At the Constitutional Convention on September 17, 1787, Founding Father James Madison drafted what we know as the United States Constitution. 39 of the 55 delegates signed it, giving their unyielding approval.
Ratification of the Constitution
On June 21, 1788, New Hampshire became the ninth state to ratify the new constitution. At that time, this was over half of the nation and was enough to officially make the constitution the law of the land. Not long after, upon creating the US House of Representatives, James Madison was among its first members.
Madison’s Later Career
Not only was James Madison monumental in the creation of the constitution, but he was also responsible for much of the Bill of Rights.
In addition, he became influential in writing an essay on the importance of the separation of church and state. Madison served as Secretary of State to Thomas Jefferson, then elected United States President in 1808.
Madison, as President
James Madison was the first United States President to officially declare war against Great Britain with the approval of the House of Representatives and the Senate in 1812.
In fighting that war, Madison firmly believed that war emergencies were tests to adhere to the United States Constitution rather than ignore it altogether.
When the War of 1812 ended in February of 1815 with The Treaty of Ghent, it demonstrated to the rest of the world that America was a unified nation worthy of respect.
As a result, James Madison served two presidential terms as Commander in Chief of America.
How did Madison rate as a President?
While his presidential career had highs and lows, he was ultimately viewed as a good president who served America well and made her stronger.
He achieved everything he had initially set out to accomplish.
He established a national banking system, a successful taxation system, and an active weaponized military.
His vision for America, written within the United States Constitution’s pages, was finally coming together beautifully.
End of James Madison’s Life
James Madison retired from Washington DC in 1817 with his beloved wife, Dolley, and lived out his days at the same plantation where he grew up.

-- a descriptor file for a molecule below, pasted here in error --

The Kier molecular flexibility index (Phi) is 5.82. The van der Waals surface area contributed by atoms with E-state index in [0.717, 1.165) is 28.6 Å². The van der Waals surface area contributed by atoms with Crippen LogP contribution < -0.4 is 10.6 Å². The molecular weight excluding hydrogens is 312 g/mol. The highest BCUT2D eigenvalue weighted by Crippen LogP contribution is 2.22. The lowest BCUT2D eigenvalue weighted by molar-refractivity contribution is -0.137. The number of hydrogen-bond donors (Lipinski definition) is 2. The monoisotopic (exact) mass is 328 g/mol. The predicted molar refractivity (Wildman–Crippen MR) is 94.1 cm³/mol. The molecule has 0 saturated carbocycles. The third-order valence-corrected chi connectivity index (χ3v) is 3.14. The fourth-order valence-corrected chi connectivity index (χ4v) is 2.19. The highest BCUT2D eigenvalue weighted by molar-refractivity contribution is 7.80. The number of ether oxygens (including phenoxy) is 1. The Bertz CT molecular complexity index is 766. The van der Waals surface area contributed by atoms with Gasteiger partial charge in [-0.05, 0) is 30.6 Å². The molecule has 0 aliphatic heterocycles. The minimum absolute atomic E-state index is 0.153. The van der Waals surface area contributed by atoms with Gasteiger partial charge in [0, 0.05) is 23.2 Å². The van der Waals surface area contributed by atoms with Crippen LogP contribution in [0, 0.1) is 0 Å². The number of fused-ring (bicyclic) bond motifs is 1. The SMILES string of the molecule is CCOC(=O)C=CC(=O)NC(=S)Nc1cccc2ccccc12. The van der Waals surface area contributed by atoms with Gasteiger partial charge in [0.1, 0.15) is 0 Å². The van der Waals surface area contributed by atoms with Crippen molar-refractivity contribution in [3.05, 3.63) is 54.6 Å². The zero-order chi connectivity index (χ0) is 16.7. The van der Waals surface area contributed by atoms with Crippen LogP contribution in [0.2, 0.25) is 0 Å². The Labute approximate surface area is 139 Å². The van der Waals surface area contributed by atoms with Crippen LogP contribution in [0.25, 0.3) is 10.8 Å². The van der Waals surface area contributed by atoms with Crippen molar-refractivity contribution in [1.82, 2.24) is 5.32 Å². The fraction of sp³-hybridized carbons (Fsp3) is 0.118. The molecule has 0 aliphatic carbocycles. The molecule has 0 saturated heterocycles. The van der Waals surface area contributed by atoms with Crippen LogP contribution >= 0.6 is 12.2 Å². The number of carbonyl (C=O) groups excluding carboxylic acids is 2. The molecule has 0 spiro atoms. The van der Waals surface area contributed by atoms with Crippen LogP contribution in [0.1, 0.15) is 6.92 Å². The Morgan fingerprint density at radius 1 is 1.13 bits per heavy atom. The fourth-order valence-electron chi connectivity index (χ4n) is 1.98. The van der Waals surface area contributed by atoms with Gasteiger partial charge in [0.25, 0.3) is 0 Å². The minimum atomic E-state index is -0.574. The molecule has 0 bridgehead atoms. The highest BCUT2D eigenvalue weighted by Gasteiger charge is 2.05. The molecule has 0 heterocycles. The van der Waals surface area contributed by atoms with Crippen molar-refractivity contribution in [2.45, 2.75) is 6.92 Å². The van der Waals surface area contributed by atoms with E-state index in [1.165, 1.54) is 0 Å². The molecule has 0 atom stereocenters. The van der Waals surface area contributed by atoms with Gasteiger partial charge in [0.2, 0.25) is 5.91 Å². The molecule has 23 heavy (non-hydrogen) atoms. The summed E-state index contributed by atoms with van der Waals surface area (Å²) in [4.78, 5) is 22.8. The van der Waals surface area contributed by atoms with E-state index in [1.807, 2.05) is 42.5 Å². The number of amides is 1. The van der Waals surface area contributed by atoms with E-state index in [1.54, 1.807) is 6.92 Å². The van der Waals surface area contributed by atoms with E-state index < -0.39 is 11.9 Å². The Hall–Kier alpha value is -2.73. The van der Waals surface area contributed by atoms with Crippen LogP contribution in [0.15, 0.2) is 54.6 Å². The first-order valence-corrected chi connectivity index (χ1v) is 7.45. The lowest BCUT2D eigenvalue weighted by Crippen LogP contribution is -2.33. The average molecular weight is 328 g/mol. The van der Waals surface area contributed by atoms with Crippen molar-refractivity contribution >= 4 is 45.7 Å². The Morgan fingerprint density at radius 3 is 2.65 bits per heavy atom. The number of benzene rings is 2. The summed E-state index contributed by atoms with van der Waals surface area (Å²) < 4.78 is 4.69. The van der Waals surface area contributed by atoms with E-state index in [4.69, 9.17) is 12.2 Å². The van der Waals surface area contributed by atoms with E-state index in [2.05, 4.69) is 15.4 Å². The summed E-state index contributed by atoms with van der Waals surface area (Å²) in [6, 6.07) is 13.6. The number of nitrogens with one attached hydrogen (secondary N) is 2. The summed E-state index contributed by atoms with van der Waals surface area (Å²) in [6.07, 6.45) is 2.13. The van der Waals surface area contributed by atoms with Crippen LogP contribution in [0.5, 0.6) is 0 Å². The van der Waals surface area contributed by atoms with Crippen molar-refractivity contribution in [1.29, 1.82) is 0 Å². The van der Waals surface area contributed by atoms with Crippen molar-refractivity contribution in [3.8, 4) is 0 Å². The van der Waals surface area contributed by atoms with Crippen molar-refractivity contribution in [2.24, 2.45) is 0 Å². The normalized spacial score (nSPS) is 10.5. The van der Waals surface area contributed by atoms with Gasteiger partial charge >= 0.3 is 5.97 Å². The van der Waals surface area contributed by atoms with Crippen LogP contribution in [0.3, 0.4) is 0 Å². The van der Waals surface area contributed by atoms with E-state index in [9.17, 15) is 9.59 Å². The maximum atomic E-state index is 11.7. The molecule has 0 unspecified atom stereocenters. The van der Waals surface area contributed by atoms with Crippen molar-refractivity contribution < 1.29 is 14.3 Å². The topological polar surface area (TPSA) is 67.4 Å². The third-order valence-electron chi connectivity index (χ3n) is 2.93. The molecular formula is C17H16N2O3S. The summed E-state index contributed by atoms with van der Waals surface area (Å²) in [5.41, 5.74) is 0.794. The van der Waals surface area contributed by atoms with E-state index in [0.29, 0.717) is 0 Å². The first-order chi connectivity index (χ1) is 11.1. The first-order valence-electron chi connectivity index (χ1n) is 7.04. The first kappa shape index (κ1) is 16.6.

He was respected by all and known for his extensive knowledge.
He died peacefully over breakfast in his home on June 28, 1836, from congestive heart failure. He was buried in the family cemetery, where his wife eventually joined him.
Remembering the Man Who Wrote the US Constitution
Perhaps one of James Madison’s most famous quotes was one penned within the Federalist Papers:
“If men were angels, no government would be necessary. If angels were to govern men, neither external nor internal controls on government would be necessary. In framing a government which is to be administered by men over men, the great difficulty lies in this: you must first enable the government to control the governed, and in the next place oblige it to control itself.”
James Madison was incredibly influential in bringing about a free America, and we owe him our gratitude.
But, as a nation, we must never forget where we came from and how hard our Founding Fathers fought to create a free nation.
Constitution Day remembers the incredible achievements of James Madison, George Washington, John Adams, Alexander Hamilton, George Mason, Benjamin Franklin, Gouverneur Morris, John Jay, and others in creating the US Constitution.
Constitution Day is on September 17.
Watch the following video about the writers of the constitution and the founding fathers:
Who Wrote the Constitution? Quiz
If you would like to download a PDF with our quiz, then please go to:
Alternatively, you can take our online quiz here: